Insider Trading Defense in Seattle

Insider trading is a serious offense, often resulting in investor losses, criminal charges, and hefty penalties. If you or someone you know is facing insider trading charges in Washington State, turn to Jennifer Horwitz Law.

Lead attorney Jennifer Horwitz has comprehensive knowledge of the applicable federal and state securities laws and will leverage her skills and experience to protect your rights, reputation, and future. Call today to get started with an experienced Seattle insider trading attorney. 

What Is Insider Trading?

Insider trading involves buying or selling a public company’s stock based on non-public, material information about that company. Because all investors should have equal access to the same information, acting on private, critical information gives an unfair advantage.

However, not all insider trading is illegal. Legal insider trading happens when corporate insiders—like executives or employees—buy or sell stocks while following the rules set by the SEC. It becomes illegal when these individuals trade based on undisclosed information.

Examples of Legal Insider Trading 

  • An executive purchases shares of their company after a public announcement of positive earnings. They follow all SEC rules and regulations, disclosing their trades and ensuring no non-public information influences their decision.
  • A board member sells shares of her company stock only after ensuring that she has no undisclosed material information and after filing the necessary paperwork with the SEC.

Examples of Illegal Insider Trading

  • A manager learns in an internal meeting that the company will soon announce a groundbreaking product. He quickly buys shares before the public announcement, aiming to profit from the subsequent stock price rise.
  • An employee overhears a conversation about a potential merger or acquisition and decides to buy shares in the company that is about to be acquired, knowing the stock price will likely increase once the news becomes public.
  • A friend of a company’s executive is tipped off about negative financial results before they are publicly disclosed. Using this information, the friend sells all their shares to avoid losses when the stock price drops after the announcement.

Understanding these distinctions and examples is critical for anyone involved in stock trading or corporate activities. It ensures that they remain within legal boundaries and avoid inadvertent violations.

Laws Governing Insider Trading

The Securities Exchange Act of 1934: Rule 10b-5 is at the core of the regulations. This rule prohibits fraudulent acts or activities that involve the purchase or sale of securities. Within this ambit, insider trading is unlawful based on undisclosed material information.

Besides federal law, specific SEC rules guide and regulate insider actions, ensuring fair play in the market. The SEC closely monitors the trading habits of corporate insiders to prevent any illegal activity.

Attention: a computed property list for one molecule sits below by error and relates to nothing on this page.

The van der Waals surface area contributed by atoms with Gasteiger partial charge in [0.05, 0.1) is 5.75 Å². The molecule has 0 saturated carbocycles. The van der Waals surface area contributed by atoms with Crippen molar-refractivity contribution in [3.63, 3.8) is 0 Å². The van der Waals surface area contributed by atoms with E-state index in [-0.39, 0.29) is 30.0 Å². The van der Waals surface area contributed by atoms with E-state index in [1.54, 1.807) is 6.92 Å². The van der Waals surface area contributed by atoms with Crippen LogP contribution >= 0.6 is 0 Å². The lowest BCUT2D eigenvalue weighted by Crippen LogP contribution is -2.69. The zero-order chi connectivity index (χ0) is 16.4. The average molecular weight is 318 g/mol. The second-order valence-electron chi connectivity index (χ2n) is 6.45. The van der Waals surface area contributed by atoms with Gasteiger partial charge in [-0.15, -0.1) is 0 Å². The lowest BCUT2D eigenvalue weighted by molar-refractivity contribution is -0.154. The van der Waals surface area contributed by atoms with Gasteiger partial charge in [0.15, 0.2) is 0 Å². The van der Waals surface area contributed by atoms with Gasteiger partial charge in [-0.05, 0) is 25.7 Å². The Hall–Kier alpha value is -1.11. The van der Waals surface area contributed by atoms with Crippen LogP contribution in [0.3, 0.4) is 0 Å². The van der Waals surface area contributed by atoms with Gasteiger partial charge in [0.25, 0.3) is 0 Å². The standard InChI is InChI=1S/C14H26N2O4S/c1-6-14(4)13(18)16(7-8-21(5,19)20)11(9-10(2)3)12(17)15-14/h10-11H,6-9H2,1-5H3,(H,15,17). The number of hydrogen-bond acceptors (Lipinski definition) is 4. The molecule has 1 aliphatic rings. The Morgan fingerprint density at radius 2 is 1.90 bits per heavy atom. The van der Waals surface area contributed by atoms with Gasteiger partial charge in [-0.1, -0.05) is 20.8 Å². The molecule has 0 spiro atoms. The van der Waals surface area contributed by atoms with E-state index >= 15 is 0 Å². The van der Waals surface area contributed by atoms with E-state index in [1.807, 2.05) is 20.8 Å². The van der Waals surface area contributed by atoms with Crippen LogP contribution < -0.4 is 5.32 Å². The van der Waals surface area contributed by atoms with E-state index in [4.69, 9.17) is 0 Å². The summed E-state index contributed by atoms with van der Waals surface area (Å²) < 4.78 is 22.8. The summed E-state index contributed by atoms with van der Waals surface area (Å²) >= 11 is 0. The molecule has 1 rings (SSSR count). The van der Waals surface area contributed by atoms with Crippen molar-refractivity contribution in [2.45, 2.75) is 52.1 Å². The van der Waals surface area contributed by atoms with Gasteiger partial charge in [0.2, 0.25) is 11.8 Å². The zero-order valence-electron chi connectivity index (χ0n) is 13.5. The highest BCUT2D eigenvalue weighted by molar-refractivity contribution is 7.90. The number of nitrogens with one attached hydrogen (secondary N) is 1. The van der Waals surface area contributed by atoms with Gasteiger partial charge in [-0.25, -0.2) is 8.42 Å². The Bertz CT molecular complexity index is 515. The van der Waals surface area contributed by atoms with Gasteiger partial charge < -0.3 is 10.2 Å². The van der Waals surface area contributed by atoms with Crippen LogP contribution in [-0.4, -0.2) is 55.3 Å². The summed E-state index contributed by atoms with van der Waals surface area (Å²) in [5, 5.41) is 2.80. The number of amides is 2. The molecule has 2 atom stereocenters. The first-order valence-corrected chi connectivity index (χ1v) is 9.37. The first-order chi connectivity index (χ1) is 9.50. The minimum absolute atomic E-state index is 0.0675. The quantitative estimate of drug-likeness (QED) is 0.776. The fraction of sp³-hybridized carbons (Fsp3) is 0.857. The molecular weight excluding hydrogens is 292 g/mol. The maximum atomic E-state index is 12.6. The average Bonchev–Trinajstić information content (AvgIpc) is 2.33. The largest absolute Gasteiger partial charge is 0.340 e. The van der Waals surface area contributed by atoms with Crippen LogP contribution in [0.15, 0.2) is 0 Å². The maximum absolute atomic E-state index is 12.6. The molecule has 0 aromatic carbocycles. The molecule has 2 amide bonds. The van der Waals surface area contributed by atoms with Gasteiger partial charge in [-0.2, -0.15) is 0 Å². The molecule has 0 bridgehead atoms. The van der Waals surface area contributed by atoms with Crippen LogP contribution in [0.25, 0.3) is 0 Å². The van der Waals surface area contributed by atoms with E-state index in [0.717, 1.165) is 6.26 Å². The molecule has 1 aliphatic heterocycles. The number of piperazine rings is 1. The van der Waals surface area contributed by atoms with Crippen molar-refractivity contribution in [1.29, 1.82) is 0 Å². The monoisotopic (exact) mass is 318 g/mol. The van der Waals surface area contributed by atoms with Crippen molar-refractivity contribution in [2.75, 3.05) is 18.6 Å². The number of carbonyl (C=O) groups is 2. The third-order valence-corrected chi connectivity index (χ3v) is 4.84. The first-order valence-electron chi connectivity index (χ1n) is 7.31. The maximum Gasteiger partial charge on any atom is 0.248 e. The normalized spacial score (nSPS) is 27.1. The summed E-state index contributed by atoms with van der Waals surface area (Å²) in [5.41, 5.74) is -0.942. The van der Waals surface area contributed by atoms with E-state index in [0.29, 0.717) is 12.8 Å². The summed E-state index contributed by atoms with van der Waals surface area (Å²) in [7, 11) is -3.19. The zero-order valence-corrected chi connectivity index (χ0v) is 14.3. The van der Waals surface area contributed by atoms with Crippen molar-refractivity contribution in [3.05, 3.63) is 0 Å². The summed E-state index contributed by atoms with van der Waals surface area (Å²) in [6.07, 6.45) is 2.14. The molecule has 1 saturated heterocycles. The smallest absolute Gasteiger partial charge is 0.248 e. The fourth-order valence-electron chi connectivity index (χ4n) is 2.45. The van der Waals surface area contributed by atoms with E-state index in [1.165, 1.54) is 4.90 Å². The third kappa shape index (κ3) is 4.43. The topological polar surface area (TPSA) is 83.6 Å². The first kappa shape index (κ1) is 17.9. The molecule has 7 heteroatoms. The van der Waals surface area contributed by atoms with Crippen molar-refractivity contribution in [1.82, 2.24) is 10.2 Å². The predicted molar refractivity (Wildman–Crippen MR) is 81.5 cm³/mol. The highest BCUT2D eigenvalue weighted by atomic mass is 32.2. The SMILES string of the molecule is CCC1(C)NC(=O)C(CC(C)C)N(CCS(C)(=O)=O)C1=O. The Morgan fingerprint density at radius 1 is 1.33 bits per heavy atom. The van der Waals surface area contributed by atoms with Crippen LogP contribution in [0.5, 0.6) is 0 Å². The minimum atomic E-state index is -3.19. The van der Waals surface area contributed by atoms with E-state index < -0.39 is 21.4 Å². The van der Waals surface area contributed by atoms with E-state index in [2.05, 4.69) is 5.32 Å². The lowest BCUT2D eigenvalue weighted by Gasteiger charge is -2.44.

Washington State’s insider trading law prohibits business development companies from being a party to or engaging in an insider transaction unless the board of directors approves or ratifies such transactions. A business development company is a financial institution, including banks, thrifts, credit unions, venture capitalists, and private entrepreneurs.

The interplay of federal and state law governing insider trading makes having an experienced Seattle white-collar crimes attorney essential. That’s where Jennifer Horwitz Law comes in. Jeniffer Horwitz has extensive experience handling insider trading cases, and she is comfortable in federal and state courts

Common Misconceptions about Insider Trading

Contrary to popular belief, not every act of trading by corporate insiders is illegal. For instance:

  • Even if that news hasn’t hit the mainstream, trading based on publicly available news or trends is not considered insider trading.
  • An executive buying or selling their company’s stock after public disclosure of financial results is also not illegal if done following specific protocols.

Misconceptions can be dangerous, leading to unintentional violations or unwarranted worries.

The Consequences of Insider Trading

If found guilty of insider trading, the implications can be severe. On the legal front, you may face both criminal and civil penalties. Criminal charges for a white-collar crime can lead to substantial fines and even imprisonment. The SEC can also impose significant civil penalties and disgorgement (repaying the investor losses). 

The reputational damage is profound. The stain of insider trading allegations can linger, closing doors to future opportunities. Working with an experienced insider trading lawyer is essential, given the lasting implications.

Talk To An Experienced Seattle Insider Trading Attorney

If you face insider trading allegations, time is of the essence. Trust Jennifer Horwitz to work closely with you, explore all potential defenses, and keep you informed at every step. She understands the nuances of insider trading laws at the federal and state levels and is well-prepared to provide the guidance and defense you need. Call for a comprehensive consultation and to safeguard your professional future.